Worse things happen in C

The start of term has been hesitant. IT Students were supposed to report on Monday and, officially, term began on tuesday. A bit tough for those who have classes on mondays, you might think, as they miss one week of classes. But the truth is worse than that.

Much worse.

Sister Pauline told me that the jokers at JKUAT have told the students they have until 21st to report. Given that our students dont generally like to show up at all, and always come late, this means we will all get at most only 9 weeks of teaching. This week I am advised to make a token appearance in the classrooms and give the course outline and textbook recommendations to those students who show up. This is so that if the inspectors come to do QA on our college, someone in the class will answer ‘yes’ to “did the lecturer give you the course outline?” and ” did the lecturer give you the recommended texts?”. I have already told you about the crap course outlines we get from JKUAT, and how little relation that bears to the exams our students have to sit.

So, if I was smart I wouldn’t be writing this blog now, I’d be preparing my lessons for when students finally arrive. Its frustrating, I must admit. I wanted to try and negotiate a learning contract this time; something I have read a lot about in bookshops in Nairobi when I had time to browse expensive books on educational theory. But it doesn’t seem fair to negotiate a learning contract with 5% of the class.

One of the four classes I’ll be teaching this term is called Introduction To Structured Programming. Known to the staff at college as “C programming” because the course outline from JKUAT says: “using a high-level language, such as C” (C isn’t a high-level language. Its “structured assembler”. I’m stiffling a rant here, those of you who would understand it have certainly heard it before) and, of course, their exams are “C” speciffic despite recent thinking on the subject. I have spent most of my professional career avoiding C. I had an agreement with my first boss that I would not have to learn it. I have neer taught it. But I actually asked to teach this class.

This morning I made my token appearance in the class for Introduction To Structured Programming. Seven students showed up (out of 16). I made them bring their chairs to the front and made them sit in a circle. I asked them if they felt uncomfortale and they said they did. I said “good, it means I am challenging you”. I wrote the following on the board:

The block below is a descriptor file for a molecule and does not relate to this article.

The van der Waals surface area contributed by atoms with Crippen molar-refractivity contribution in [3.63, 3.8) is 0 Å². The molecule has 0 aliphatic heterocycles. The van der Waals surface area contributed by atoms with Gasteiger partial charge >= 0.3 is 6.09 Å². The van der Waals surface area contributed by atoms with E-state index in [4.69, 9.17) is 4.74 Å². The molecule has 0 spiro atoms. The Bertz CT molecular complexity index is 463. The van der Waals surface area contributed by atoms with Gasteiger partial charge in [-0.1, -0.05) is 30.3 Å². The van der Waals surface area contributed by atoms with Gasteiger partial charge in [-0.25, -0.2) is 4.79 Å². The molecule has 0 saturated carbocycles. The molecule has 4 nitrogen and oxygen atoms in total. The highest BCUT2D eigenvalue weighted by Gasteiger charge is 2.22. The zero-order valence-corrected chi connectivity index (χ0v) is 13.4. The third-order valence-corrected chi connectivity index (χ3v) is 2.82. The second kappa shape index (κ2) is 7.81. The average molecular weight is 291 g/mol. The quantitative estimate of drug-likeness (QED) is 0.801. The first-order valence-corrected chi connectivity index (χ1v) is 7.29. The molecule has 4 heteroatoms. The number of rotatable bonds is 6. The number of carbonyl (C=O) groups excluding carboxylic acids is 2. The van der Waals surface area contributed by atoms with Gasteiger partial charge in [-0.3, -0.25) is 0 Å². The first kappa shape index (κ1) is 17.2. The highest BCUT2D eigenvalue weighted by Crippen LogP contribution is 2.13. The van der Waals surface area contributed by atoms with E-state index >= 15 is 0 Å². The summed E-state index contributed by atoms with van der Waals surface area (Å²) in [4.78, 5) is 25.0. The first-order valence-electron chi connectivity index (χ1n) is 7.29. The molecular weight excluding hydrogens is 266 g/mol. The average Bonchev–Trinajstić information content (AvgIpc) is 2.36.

I want to learn to write        I want to pass
computer programs the exam

And told them each to stand up and read of of those statements aloud. They all picked the left one and knew that they needed that in order to pass the exam. An excelent start!

Here is our learnin contract.:

What the students want What mwalimu wants
Dictate notes
Explain the notes
Enough practise (work) in the lab
Fair CATs
Fair Assignments
Speak English*
Make it fun!
Speak clearly and loudly
Speak-up even when you don’t know the answer
Do the work (in the lab)
Do the work in assignments (don’t copy)
Never give up — Persevere
Include diagrams in your notes
Interrupt me if you don’t understand
Be Proud!

After that, and once an 8th studen ha turned up, I ordered a 10 minute break and then did the following exercise: Two teams of four discuss for 10 minutes how they will solve the problem that I am describing to you now. Then each group divides into two pairs. One pair goes to the next classroom, which happened to be empty. Each pair is given a short message such as “The time is 12.50” or “Maize: 20, Beans: 50”, they have to encode this onto a sheet of squared paper on which they are allowed to write only ‘1’s and ‘0’s. After this their squared message sheets are exchanged with their colleagues in the other class who have to decypher the message.

Both teams initially had mappings from the 26 letter alphabet onto ‘1’ and ‘0’: one had A=1, B=0, C=1, D=0, etc. The other had vowels = 1 and consonants = 0. I asked them if they could uniquely decode their sample messages; they confidently said “yes” until I asked them to demonstrate. This despite the fact that they had an introductary course in computer basics last term which covered binary arithmetic. Version two of the cyphers were better, though not perfect, and of course none of them had encodings for punctuation or numbers, as I had expected when I delibeartely included numbers in the messages they had to send.

We played out the rest of the exercise; it took much longer than I had expected but they said it was fun. They discussed the dofficulties with each other at the end in snowball fashon with each team of four explaining to the other what why they thought it was difficult. They wore expressions of horror when I told them that computer programming was at least as hard as that because computers would only understand “1”s and “0”s and that it was necessary to communicate precise instructions, not just the price of the ingredients for Githeri.

I’m hoping those horrified looks were because I’d made them miss their tea-break, not an indication that I have frightened them off in week one.

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